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who profess an art whose effence is imitation, muft needs be stamped with a close resemblance to each other; fince the objects material or animate, extraneous or internal, which they all imitate, lie equally open to the obfervation of all, and are perfectly fimilar. Descriptions, therefore, that are faithful and just, must be uniform and alike : the first copier must be, perhaps, entitled to the praise of priority; but a succeeding one ought not certainly to be condemned for plagiarism.
I am inclined to think, that notwithstanding the manifold alterations diffused in modern times over the face of nature, by the invention of arts and manufactures, by the extent of commerce, by the improvements of philo. sophy and mathematics, by the manner of fortifying and fighting, by the important discovery of both the Indies, and above all, by the total change of religion; yet an epic or dramatic writer, though surrounded with such a multitude of novelties, would find it difficult or impossible to be totally original, and effentially different from Homer and Sophocles. The causes that excite and the operations that exemplify the greater passions, will always have an exact coincidence, though perhaps a little diversified by climate or custom: every exasperated hero must
rage like Achilles, and every afflicted widow mourn like Andromache: an abandoned Armida will make use of Dido's execrations; and a Jew will nearly resemble a Grecian, when almost placed in the same situation ; that is, the Ioas of Racine in his incomparable Athalia, will be very like the Ion of Euripides.
Boileau observes, that a new and extraordinary thought is by no means: a thought which no.peason ever conceived before, or could possibly conceive; on the coatrary, it is such a thought as must have occurred
to every man in the like case, and have been one of the first in any person's mind upon the same occasion : and it is a maxim of Pope, that whatever is very good sense must have been common sense at all times.
But if from the foregoing reflections it may appear difficult, to distinguish imitation and plagiarism from neceifary resemblance and unavoidable analogy, yet the following passages of Pope, which, because they have never been taken notice of, may possibly entertain curious and critical readers, feem evidently to be borrowed, though they are improved.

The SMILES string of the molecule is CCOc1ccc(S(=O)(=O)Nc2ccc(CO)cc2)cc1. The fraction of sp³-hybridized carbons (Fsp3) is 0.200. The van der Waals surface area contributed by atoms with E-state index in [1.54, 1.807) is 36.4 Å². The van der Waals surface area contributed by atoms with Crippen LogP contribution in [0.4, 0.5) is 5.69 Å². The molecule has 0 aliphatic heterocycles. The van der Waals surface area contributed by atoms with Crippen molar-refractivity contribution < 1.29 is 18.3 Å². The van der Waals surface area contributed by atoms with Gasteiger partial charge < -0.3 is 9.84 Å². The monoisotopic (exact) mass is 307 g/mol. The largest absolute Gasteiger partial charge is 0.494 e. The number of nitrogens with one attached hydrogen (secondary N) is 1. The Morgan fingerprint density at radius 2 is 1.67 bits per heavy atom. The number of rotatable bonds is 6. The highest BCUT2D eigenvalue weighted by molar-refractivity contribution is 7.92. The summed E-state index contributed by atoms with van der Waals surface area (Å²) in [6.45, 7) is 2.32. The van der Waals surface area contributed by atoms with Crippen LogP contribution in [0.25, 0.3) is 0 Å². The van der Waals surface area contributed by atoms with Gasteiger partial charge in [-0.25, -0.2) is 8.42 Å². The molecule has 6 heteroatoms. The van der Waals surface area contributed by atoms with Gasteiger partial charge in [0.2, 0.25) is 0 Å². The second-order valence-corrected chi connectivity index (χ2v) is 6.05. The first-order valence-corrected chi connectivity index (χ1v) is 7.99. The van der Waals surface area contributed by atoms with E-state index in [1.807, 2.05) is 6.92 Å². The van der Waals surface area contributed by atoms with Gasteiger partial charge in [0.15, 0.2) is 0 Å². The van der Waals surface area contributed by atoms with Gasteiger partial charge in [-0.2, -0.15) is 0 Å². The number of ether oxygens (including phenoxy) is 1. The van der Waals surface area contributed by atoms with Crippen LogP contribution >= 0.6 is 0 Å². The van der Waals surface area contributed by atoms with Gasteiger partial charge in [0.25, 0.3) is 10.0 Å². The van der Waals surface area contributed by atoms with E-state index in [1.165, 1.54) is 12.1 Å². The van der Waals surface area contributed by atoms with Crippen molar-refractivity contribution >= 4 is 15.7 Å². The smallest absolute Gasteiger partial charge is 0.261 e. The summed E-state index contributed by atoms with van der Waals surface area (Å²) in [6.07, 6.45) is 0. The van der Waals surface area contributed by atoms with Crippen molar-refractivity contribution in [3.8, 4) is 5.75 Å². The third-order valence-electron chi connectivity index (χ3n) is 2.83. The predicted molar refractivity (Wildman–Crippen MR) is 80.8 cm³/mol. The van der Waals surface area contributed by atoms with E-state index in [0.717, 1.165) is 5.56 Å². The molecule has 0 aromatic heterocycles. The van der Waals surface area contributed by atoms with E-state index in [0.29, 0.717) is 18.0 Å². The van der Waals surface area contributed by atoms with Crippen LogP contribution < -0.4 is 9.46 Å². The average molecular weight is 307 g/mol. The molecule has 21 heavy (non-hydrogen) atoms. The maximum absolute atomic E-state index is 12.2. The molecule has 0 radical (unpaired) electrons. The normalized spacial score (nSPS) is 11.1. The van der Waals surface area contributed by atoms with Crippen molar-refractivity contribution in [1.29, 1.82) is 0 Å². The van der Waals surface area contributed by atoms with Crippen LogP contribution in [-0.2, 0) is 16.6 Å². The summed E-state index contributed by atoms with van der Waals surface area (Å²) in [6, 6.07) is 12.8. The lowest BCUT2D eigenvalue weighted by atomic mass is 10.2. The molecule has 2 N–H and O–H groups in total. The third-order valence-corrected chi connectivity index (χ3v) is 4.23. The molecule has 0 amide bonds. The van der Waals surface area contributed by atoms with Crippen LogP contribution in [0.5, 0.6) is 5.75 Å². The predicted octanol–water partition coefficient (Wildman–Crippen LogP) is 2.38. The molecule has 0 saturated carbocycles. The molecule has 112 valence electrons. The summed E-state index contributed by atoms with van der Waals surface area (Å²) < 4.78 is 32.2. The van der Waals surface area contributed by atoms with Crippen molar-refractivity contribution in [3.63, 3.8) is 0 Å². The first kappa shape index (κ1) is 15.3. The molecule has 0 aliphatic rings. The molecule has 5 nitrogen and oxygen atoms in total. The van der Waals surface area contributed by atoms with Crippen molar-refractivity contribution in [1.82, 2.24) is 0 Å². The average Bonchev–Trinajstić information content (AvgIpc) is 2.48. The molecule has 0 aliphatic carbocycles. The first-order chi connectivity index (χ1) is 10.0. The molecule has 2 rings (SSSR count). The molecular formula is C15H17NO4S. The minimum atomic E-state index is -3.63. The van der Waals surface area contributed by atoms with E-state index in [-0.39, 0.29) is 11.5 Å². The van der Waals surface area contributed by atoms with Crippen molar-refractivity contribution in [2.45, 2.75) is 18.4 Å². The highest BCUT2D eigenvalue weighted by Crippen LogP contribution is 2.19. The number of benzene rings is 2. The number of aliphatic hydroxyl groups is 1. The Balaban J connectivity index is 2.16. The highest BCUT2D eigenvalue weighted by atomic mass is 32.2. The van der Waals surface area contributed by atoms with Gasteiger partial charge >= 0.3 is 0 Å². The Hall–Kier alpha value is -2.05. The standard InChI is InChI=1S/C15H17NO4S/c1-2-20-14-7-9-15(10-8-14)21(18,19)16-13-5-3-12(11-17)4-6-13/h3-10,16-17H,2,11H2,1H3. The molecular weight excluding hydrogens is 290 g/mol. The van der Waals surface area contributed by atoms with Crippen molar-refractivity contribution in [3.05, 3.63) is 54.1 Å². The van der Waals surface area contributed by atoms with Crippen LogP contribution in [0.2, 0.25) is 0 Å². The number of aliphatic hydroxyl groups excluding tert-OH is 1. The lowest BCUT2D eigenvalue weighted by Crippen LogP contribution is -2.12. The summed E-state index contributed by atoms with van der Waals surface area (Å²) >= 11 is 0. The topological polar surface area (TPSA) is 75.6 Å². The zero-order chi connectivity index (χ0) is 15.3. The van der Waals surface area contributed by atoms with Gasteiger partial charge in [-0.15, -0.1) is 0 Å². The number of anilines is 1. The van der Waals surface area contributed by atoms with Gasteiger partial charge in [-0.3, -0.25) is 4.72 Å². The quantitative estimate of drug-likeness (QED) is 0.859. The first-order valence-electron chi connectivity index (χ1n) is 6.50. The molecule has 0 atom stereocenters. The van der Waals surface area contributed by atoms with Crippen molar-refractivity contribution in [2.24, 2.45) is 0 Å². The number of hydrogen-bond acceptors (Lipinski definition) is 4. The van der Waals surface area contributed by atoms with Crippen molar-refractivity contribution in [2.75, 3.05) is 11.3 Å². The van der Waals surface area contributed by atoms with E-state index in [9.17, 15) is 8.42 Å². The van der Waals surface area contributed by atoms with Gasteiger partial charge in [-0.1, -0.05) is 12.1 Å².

The dying Christian addresses his soul with a fine fpirit of poetical enthusiasm.
Vital spark of heavenly flame !
I was surprised to find this animated paffage closely copied from one of the vile Pindaric writers in the time of Charles the second :
When on my fick bed I languish,
Palingenius and Charron furnished him with the two following thoughts in the Efsay on Man:
Superior beings, when of late they faw
Utque movit nobis imitatrix fimia risum,
Simia cælicolúm, risusque jocufque deforum efl
While man exclaims, " see all things for my .
use!" “ See man for mine !" replies a pamper'd goose.
“ Man fcruples not to say, that he enjoyeth the hea.
and the elements; as if all had been made, and • ftill move only for him. In this fenfe a gosling may
fay as much, and perhaps with more truth and just16. ness."
That he hath borrowed not only sentiments but even expressions from a Wollaston and Pascal cannot be doubted, if we consider two more passages :
When the loose mountain trembles from on high,
“ If a good man be pafling by an infirm building, just " in the article of falling ; can it be expected that " GOD should suspend the force of gravitation till he “ is gone by, in order to his deliverance ?"
Chaos of thought and passion all confus'd,
66 What a chimera then is man! what a confused e chaos! what a subject of contradi&tion! a professed
judge of all things, and yet a feeble worm of the 6 earth! the great depofitary and guardian of truth, “ and yet a mere huddle of uncertainty! the glory and “i the scandal of the universe !"
The witty allusion to the punishment of avarice, in the Epistle on Riches,
Damn to the mines, an equal fate betides
is plainly taken from, “ The causes of the decay of " Christian piety," where that excellent and neglected writer says, “ It has always been held the feverest treat“ment of flaves and malefactors," damnare ad metalla,
to force them to dig in the mines : now this is the covetous man's lot, from which he is never to expect
release.” Cowley has also used the same allusion. The celebrated reflection with which Charteres's epi. taph, in the same epistle, concludes, is the property of Bruyere.
To rock the cradle of repofing age,
is a tender and eleganr image of filial piety, for which
Then bring the Jowl!
Puis qu'il faut que je meure
Qu'on m'apporte tout à l'heure
The conclusion of the epitaph on Gay, where he ob. serves that his honour consists not in being entombed among kings and heroes,
But that the worthy and the good may say,